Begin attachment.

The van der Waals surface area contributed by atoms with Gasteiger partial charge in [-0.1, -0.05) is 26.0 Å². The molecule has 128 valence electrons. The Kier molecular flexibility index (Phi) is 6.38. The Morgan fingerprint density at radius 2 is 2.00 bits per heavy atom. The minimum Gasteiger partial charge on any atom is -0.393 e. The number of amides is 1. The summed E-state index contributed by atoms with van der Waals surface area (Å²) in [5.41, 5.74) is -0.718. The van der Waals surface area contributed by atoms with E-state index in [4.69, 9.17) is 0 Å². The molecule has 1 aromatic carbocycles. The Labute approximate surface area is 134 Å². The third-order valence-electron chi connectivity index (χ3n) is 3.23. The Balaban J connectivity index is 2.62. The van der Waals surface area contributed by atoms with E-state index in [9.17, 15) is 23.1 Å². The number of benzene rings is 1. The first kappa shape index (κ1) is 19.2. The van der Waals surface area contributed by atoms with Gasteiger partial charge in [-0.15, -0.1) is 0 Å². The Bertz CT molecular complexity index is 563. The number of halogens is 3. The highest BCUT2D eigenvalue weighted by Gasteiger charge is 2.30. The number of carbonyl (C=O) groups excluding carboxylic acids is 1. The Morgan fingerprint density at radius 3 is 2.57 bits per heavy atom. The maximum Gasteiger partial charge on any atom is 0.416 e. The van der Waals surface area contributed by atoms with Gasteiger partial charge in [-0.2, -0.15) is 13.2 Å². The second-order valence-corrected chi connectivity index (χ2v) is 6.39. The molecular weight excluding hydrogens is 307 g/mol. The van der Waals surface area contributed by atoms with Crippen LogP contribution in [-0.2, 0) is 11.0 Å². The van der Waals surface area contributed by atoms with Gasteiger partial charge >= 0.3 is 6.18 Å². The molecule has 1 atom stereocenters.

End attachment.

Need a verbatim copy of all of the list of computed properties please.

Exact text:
The van der Waals surface area contributed by atoms with Gasteiger partial charge in [-0.1, -0.05) is 26.0 Å². The molecule has 128 valence electrons. The Kier molecular flexibility index (Phi) is 6.38. The Morgan fingerprint density at radius 2 is 2.00 bits per heavy atom. The minimum Gasteiger partial charge on any atom is -0.393 e. The number of amides is 1. The summed E-state index contributed by atoms with van der Waals surface area (Å²) in [5.41, 5.74) is -0.718. The van der Waals surface area contributed by atoms with E-state index in [4.69, 9.17) is 0 Å². The molecule has 1 aromatic carbocycles. The Labute approximate surface area is 134 Å². The third-order valence-electron chi connectivity index (χ3n) is 3.23. The Balaban J connectivity index is 2.62. The van der Waals surface area contributed by atoms with E-state index in [9.17, 15) is 23.1 Å². The number of benzene rings is 1. The first kappa shape index (κ1) is 19.2. The van der Waals surface area contributed by atoms with Gasteiger partial charge in [-0.15, -0.1) is 0 Å². The Bertz CT molecular complexity index is 563. The number of halogens is 3. The highest BCUT2D eigenvalue weighted by Gasteiger charge is 2.30. The number of carbonyl (C=O) groups excluding carboxylic acids is 1. The Morgan fingerprint density at radius 3 is 2.57 bits per heavy atom. The maximum Gasteiger partial charge on any atom is 0.416 e. The van der Waals surface area contributed by atoms with Gasteiger partial charge in [-0.2, -0.15) is 13.2 Å². The second-order valence-corrected chi connectivity index (χ2v) is 6.39. The molecular weight excluding hydrogens is 307 g/mol. The van der Waals surface area contributed by atoms with Crippen LogP contribution in [-0.2, 0) is 11.0 Å². The van der Waals surface area contributed by atoms with Gasteiger partial charge >= 0.3 is 6.18 Å². The molecule has 1 atom stereocenters.